Syntax: Integer number
Tips: [Security & Performance] We recommend you to set the value just long enough to handle all requests for a single page view. It is unnecessary to keep connection alive for an extended period of time. A smaller value can reduce idle connections, increase capacity to service more users and guard against DoS attacks. 2-5 seconds is a reasonable range for most applications. LiteSpeed is highly efficient in a non-keep-alive environment.
Send Buffer SizeGo to top
Description: The sending buffer size of each TCP socket. Set to 0 to use the default buffer size of the operating system. 65535 is the maximum allowed buffer size.
Syntax: Integer number
Tips: [Performance] If your web site serves large static files, increase the send buffer size to improve performance.
Receive Buffer SizeGo to top
Description: The receiving buffer size of each TCP socket. Set to 0 to use the default buffer size. 65535 is the hard limit.
Syntax: Integer number
Tips: [Performance] A large receive buffer will increase performance when processing incoming requests with large payload, i.e. file uploads.
I/O Event DispatcherGo to top
Description: Specifies which I/O event dispatcher to use. Different operating systems support different types of event dispatcher:
  • Linux kernel 2.4.x supports:
    • poll
  • Linux kernel 2.6.x supports:
    • poll
    • epoll
  • FreeBSD supports:
    • poll
    • kqueue
  • Solaris supports:
    • poll
    • devpoll
  • Mac OS X 10.3 and above supports:
    • poll
    • kqueue
poll is supported by all platforms, and is the default selection. For high traffic web sites, altenative event dispatcher can be used to improve the scalability of the web server.
Syntax: Select from drop down list
Max Cached Small File SizeGo to top
Description: Specifies the largest static file that will be cached in a pre-allocated memory buffer. Static files can be served in four different ways: memory buffer cache, memory-mapped cache, plain read/write and sendfile(). Files whose size is smaller than the Max Cached Small File Size are served from memory buffer cache. Files whose size is larger than the Max Cached Small File Size but smaller than the Max MMAP File Size will be served from memory-mapped cache. Files whose size is larger than the Max MMAP File Size will be served via plain read/write or sendfile(). It is optimal to serve static files smaller than 4K from the memory buffer cache.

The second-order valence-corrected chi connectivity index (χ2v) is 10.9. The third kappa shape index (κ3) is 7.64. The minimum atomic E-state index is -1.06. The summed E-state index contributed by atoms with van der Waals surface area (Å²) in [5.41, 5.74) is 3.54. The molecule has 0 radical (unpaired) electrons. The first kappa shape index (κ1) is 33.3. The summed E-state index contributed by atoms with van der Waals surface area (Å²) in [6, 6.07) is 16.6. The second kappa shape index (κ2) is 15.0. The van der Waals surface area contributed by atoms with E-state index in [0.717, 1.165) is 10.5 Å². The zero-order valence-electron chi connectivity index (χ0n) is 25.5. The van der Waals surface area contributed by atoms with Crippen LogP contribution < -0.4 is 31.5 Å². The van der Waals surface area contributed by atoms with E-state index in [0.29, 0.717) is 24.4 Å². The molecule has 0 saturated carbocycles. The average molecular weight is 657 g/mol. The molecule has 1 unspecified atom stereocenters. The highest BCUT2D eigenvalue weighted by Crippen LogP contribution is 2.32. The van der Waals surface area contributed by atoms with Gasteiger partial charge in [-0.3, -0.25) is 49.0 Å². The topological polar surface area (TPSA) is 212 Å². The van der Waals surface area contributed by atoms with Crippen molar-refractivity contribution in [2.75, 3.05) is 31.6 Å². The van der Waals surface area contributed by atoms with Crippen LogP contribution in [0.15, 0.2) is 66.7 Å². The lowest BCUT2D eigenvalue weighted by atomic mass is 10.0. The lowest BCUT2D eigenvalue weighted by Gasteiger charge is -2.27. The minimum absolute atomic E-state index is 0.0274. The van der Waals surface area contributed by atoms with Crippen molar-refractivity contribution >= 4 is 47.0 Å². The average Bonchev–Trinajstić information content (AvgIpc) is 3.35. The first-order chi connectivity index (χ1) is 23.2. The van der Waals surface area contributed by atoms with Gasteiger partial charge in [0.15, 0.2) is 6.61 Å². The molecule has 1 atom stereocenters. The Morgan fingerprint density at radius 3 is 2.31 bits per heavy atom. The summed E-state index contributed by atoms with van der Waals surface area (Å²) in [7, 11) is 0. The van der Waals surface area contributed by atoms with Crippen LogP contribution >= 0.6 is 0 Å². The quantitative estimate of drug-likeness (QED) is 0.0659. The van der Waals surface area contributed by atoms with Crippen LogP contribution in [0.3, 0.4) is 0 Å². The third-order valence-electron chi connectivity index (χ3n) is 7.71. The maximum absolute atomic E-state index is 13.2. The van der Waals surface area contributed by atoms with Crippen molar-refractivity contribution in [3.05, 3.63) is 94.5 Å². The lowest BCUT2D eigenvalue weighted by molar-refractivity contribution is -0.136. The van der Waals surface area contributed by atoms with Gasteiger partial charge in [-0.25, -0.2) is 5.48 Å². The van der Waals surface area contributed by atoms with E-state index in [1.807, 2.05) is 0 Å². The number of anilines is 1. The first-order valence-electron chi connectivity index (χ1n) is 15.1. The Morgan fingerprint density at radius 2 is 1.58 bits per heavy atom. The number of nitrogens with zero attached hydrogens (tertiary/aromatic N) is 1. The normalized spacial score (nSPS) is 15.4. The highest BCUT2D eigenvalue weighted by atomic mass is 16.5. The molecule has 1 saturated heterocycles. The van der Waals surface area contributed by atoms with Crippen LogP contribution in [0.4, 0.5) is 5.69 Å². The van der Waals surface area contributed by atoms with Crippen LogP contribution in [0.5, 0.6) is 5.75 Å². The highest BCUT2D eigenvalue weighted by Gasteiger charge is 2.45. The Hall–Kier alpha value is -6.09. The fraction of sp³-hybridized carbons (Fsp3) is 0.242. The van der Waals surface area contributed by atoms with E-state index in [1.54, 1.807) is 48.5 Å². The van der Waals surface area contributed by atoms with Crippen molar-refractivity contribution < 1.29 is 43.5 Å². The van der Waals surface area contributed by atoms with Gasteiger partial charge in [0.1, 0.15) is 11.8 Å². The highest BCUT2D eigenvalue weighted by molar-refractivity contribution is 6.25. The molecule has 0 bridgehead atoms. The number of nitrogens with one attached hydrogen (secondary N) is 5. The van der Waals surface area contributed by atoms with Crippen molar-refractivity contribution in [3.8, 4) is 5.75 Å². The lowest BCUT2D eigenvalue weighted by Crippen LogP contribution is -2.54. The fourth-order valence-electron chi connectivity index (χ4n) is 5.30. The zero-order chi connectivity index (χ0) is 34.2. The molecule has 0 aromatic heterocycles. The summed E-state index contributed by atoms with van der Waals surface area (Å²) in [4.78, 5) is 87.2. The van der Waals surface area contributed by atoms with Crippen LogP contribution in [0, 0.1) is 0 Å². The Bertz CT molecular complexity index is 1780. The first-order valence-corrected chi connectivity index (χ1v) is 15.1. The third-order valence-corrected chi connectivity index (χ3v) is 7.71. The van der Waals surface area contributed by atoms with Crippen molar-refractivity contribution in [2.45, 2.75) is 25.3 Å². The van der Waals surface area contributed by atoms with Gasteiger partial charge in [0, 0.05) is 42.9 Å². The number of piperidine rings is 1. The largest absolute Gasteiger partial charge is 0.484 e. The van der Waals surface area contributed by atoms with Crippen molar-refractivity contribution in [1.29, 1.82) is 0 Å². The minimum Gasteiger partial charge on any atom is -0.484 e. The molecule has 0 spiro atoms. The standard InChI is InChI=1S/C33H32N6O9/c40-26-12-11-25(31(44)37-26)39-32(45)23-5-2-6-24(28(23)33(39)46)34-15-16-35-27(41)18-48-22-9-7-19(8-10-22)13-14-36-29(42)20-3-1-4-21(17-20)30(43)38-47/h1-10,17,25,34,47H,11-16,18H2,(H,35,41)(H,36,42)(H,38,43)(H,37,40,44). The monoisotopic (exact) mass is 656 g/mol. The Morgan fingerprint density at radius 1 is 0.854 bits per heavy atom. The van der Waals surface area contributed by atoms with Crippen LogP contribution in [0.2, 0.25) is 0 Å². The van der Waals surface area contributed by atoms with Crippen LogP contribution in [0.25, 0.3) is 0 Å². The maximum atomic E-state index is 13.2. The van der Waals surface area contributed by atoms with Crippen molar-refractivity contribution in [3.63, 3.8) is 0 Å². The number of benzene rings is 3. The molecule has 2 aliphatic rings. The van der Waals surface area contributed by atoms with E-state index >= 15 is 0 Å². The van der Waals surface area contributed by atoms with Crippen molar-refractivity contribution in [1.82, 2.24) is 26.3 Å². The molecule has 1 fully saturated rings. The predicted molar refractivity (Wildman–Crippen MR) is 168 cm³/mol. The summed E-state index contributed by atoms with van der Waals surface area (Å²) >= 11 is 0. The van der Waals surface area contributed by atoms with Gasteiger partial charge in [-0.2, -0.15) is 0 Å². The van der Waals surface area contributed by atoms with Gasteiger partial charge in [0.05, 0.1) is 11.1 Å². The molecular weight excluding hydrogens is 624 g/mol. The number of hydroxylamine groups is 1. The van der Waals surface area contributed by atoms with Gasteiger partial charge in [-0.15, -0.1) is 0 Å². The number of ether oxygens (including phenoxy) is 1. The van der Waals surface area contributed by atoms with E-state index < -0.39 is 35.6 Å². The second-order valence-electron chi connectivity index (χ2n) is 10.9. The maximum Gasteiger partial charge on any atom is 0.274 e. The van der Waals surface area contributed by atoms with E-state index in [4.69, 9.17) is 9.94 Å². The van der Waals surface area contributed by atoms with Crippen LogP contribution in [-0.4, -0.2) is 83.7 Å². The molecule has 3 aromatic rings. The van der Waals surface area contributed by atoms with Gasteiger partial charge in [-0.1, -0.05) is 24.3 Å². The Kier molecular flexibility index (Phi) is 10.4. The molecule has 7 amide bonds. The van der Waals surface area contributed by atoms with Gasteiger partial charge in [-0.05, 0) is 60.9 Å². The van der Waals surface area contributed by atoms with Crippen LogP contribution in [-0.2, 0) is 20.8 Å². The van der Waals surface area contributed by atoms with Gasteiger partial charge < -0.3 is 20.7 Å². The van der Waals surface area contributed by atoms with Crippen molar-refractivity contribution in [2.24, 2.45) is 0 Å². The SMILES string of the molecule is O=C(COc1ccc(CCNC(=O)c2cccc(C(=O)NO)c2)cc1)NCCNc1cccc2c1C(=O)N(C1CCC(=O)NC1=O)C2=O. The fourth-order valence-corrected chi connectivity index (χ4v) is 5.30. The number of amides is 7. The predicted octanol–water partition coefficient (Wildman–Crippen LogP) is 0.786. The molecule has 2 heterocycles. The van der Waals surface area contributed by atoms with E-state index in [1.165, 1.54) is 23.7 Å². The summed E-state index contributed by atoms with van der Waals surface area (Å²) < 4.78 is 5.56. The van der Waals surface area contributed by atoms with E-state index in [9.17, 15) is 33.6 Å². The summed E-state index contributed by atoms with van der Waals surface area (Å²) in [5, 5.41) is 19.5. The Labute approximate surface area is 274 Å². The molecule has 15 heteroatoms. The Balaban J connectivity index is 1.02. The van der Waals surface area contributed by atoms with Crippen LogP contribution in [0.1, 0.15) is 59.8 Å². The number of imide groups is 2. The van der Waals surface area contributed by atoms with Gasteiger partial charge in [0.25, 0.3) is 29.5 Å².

Syntax: Integer number
Total Small File Cache SizeGo to top
Description: Specifies the total memory that can be allocated to buffer cache in order to cache/serve small static files.
Syntax: Integer number
Max MMAP File SizeGo to top
Description: Specifies the largest static file that will be memory mapped (MMAP). Static files can be served in four different ways: memory buffer cache, memory-mapped cache, plain read/write and sendfile(). Files whose size is smaller than the Max Cached Small File Size are served from memory buffer cache. Files whose size is larger than the Max Cached Small File Size but smaller than the Max MMAP File Size will be served from memory-mapped cache. Files whose size is larger than the Max MMAP File Size will be served via plain read/write or sendfile(). Since the server has a 32bit address space, up to 2GB, it is not recommended to mmap very large files.
Syntax: Integer number
Total MMAP Cache SizeGo to top
Description: Specifies the total memory that can be allocated for memory mapped cache in order to cache/serve medium sized static files.
Syntax: Integer number
Use sendfile()Go to top